Monday, November 20th, 2017

Racine in the recall full moonbat fever


Aaron Rodriguez, writing a blog post for the Milwaukee Journal Sentinel, describes some of the get-out-the-vote efforts by Voces de la Frontera in Racine in the schools and in the neighborhoods. At one point, one of the leftists involved in the effort made such a disturbance at an apartment building the police were notified.

Allen Levie, an executive board member of Voces de la Frontera, was listed on a police report for causing a civil disturbance outside an apartment building in Racine on election day. If the name sounds familiar, that’s because Allen Levie is the same Horlick High School teacher that turned his back on Congressman Paul Ryan as Ryan tried to hand him a humanitarian award at a family event. During the protests in Madison, he was also physically carried out of a State Finance Committee Hearing by State Troupers for causing a deliberate disturbance.

As the report goes, police were called to an apartment complex at 1820 Roosevelt Ave. because a Latino landowner, Gus Orozco, didn’t appreciate Levie trying to breach his building. According to the police report, Orozco saw Levie buzzing all eight doors from the building’s intercom system. Orozco told him that buzzing a single door would have been fine if he intended to speak with someone specific, but Orozco wouldn’t let him navigate the building door to door.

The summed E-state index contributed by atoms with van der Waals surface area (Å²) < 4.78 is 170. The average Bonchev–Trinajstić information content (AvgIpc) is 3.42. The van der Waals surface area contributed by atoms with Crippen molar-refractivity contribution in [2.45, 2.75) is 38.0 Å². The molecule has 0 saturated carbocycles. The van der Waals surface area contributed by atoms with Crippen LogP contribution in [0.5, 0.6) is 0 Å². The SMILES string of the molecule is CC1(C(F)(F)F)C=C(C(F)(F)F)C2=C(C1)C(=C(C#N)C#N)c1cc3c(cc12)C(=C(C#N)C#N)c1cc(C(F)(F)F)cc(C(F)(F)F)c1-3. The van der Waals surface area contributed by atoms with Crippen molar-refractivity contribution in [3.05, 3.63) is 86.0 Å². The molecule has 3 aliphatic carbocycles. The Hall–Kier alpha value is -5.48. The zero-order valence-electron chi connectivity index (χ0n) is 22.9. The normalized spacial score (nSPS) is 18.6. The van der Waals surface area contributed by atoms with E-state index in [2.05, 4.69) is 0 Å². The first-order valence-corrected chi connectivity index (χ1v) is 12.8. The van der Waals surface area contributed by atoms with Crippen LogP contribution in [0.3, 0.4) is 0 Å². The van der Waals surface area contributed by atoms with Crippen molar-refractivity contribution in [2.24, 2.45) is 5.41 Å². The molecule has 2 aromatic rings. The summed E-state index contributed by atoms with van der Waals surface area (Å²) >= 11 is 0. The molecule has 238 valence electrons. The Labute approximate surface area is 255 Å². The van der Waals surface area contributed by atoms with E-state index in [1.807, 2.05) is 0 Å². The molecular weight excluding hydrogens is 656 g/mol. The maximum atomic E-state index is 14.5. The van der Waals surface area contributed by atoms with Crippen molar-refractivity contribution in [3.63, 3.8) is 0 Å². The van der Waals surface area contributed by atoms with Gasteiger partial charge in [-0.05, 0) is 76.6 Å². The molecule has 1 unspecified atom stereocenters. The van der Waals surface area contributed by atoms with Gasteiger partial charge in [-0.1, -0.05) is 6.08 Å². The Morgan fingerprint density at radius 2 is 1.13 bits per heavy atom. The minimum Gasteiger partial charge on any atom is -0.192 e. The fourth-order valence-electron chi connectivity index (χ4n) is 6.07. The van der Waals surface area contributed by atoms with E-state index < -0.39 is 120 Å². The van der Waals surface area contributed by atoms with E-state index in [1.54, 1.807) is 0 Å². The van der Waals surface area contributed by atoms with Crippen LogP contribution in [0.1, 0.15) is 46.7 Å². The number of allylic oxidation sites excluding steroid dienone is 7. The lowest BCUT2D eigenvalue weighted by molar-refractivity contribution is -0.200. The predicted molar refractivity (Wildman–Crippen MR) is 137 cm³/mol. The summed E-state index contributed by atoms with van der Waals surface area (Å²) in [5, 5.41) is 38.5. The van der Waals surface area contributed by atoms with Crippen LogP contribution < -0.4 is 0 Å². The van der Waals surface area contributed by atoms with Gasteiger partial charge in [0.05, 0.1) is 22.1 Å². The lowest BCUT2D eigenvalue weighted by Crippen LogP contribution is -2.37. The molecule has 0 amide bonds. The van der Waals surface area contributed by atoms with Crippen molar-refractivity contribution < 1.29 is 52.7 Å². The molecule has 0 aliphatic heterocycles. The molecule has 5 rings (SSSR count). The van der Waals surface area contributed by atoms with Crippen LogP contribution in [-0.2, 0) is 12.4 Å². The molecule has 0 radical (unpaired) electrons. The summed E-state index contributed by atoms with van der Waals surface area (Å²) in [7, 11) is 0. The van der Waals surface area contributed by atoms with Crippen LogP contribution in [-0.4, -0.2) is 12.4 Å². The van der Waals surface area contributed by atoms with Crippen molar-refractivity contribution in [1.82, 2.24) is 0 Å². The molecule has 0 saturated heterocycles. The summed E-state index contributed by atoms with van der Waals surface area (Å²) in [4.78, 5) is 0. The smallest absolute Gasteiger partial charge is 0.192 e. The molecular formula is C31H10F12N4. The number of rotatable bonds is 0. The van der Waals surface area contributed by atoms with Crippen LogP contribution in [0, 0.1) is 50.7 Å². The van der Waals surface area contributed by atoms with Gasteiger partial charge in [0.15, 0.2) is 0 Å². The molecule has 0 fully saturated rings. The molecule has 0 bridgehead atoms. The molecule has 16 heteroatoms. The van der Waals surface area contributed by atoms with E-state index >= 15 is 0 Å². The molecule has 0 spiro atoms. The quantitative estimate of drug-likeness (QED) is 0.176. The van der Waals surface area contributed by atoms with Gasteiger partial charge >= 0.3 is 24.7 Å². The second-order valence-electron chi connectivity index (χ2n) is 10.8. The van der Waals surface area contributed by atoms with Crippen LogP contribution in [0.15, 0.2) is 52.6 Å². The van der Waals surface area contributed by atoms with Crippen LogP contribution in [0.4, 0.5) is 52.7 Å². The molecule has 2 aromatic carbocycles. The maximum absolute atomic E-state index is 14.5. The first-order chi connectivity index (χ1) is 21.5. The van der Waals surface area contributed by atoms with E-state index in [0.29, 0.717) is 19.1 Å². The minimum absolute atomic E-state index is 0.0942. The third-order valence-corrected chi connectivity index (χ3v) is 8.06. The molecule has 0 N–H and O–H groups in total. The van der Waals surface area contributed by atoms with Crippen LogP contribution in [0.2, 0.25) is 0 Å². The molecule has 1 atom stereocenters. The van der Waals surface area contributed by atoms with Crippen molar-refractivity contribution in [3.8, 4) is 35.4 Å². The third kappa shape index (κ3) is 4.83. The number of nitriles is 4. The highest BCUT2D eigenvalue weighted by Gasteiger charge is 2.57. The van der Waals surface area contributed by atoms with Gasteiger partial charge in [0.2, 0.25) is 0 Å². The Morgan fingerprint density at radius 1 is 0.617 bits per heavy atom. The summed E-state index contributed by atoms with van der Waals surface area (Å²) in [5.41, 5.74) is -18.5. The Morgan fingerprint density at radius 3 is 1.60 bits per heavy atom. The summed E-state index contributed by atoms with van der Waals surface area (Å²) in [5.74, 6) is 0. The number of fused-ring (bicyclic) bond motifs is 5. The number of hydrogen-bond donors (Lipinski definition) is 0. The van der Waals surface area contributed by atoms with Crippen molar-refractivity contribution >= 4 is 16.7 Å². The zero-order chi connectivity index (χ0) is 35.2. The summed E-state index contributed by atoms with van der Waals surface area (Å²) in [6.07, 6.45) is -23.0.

Levie lost his temper and began yelling about “the political right to have access to ever single person inside 1820 Roosevelt.” As the argument ensued, apartment resident Francis Edwards began arguing with a Serjio Anguiano, a canvaser – who according to open records – signed Waangaard’s recall petition. The police report described him as a “Democratic worker” who argued with Edwards over “the Democratic workers use of the doorbells.”

Apparently, Anguiano made several references about feeling comfortable in the neighborhood “because he grew up in a ghetto.” The police report said, “Edwards took offense to this statement, believing Anguiano was calling her and the neighborhood ‘Ghetto.’”

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